Politics

For more than forty years, John Marttila has been a leading political strategist and advisor for political candidates, elected officials and ballot campaigns.

Marttila’s history in Democratic politics began in 1970 when he was the campaign manager for Father Robert Drinan, the first Jesuit priest to be elected to the U.S. House of Representatives. For Marttila, this victory kicked off the first in a series of notable and successful elections from the Vietnam War and Watergate era.

In 1972, he co-founded his first company, which oversaw the strategy and produced advertising for Vice President Joe Biden’s upset senatorial victory. Forty years later, Marttila continues to be a close advisor to the Vice President.

Marttila has advised political candidates across the country, at nearly all levels of government, from U.S. Senate and House of Representatives, to elections for governor and mayor. For nearly two decades, his company provided ongoing strategic advice to African-American candidates, including Mayor Coleman Young of Detroit. He also advised Mayor Dutch Morial of New Orleans and later, his son, Marc Morial.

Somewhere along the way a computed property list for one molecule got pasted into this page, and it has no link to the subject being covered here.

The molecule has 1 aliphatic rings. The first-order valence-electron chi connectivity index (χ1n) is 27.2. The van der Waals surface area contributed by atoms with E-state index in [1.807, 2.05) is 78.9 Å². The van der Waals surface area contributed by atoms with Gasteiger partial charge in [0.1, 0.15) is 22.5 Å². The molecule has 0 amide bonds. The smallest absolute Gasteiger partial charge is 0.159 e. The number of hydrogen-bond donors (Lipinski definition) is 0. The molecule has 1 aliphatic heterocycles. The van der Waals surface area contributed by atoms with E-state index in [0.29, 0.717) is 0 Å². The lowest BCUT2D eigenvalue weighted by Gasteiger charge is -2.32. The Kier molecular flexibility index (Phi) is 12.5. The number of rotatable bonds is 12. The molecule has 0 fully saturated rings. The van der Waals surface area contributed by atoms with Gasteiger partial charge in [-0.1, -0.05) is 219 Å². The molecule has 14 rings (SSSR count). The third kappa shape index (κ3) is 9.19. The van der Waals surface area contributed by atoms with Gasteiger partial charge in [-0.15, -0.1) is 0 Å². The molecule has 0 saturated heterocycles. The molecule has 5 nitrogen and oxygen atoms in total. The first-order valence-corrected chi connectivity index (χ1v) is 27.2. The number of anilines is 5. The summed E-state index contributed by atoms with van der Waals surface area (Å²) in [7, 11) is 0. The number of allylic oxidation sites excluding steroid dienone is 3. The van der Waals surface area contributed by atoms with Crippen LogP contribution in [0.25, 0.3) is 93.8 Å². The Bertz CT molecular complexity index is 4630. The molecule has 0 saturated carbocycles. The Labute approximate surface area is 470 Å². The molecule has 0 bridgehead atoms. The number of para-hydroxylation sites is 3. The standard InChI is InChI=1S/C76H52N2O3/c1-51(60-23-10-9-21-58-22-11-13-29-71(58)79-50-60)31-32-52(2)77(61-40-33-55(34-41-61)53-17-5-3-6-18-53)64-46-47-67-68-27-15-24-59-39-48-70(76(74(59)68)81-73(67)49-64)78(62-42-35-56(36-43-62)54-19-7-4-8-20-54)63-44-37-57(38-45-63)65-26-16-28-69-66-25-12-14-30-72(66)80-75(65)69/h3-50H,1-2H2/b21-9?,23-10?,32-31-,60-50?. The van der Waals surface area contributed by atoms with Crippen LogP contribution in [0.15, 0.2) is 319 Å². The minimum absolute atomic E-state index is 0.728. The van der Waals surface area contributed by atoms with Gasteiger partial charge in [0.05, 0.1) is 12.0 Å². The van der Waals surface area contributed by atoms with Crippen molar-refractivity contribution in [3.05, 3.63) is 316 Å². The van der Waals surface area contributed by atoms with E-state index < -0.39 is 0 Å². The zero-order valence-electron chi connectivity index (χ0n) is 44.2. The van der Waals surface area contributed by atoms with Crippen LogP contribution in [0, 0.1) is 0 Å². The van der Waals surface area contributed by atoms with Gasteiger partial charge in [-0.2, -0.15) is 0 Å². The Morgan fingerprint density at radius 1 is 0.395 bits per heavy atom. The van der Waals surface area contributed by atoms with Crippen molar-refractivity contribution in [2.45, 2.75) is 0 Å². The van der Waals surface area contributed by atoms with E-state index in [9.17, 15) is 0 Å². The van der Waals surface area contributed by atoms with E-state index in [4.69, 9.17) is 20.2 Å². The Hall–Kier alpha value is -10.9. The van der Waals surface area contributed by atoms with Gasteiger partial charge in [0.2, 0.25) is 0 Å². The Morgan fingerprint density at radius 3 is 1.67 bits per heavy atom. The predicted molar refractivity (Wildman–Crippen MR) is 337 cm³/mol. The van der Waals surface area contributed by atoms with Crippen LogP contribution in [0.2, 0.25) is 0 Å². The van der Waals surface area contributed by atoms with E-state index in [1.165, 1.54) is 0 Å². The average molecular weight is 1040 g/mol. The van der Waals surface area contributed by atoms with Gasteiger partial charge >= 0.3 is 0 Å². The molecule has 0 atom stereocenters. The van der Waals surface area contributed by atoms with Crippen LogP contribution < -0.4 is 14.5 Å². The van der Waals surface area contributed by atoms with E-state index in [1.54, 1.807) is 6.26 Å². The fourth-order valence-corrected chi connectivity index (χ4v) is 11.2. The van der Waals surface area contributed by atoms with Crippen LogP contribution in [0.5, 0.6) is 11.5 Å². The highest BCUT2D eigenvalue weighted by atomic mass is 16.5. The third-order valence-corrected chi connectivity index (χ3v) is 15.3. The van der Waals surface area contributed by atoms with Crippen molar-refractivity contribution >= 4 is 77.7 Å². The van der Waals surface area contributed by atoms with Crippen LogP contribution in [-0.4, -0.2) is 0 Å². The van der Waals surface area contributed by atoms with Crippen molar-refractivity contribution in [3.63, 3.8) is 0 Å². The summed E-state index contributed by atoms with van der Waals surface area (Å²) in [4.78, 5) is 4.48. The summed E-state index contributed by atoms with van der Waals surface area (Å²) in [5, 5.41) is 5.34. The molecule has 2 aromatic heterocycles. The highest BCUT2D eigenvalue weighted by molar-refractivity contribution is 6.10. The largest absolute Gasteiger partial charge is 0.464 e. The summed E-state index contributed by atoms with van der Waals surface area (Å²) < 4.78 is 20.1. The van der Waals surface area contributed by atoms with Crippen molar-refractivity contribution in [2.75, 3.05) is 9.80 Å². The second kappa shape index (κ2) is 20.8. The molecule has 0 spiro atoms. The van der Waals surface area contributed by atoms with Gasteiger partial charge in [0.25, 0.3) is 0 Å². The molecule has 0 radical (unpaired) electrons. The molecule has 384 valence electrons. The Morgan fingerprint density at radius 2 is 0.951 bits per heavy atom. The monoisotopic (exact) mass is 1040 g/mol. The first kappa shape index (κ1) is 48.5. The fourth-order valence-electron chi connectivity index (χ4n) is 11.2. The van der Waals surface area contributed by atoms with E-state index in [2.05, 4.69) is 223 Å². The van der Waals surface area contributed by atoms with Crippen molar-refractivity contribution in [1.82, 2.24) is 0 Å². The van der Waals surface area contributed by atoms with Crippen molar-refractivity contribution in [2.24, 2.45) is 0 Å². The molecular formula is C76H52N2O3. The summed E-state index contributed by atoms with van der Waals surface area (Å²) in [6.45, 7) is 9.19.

He was a senior advisor to John Kerry’s 2004 presidential campaign and Massachusetts Governor Deval Patrick’s 2006 campaign. In 1996, Marttila’s company became more active internationally, conducting research and advising political campaigns in Russia, Israel, Hungary and Greece.

Marttila’s company also has a long and successful history of managing victorious ballot campaigns in different regions of the country. These victories include increasing the income tax in Detroit, increasing the sales tax on tobacco in Massachusetts, passing the authorizing referendum for New Orleans’ only major casino, defeating a proposal for draconian cuts in the Massachusetts state budget, defeating a law that would have banned universities, hospitals and unions from speaking out on ballot questions in the state and preventing the unlimited expansion of retail outlets selling wine in Massachusetts.

KEY FINDINGS

In 2011, 50 percent of American voters said they are worse off financially than they were five years ago. Just 12 percent said they were better off.

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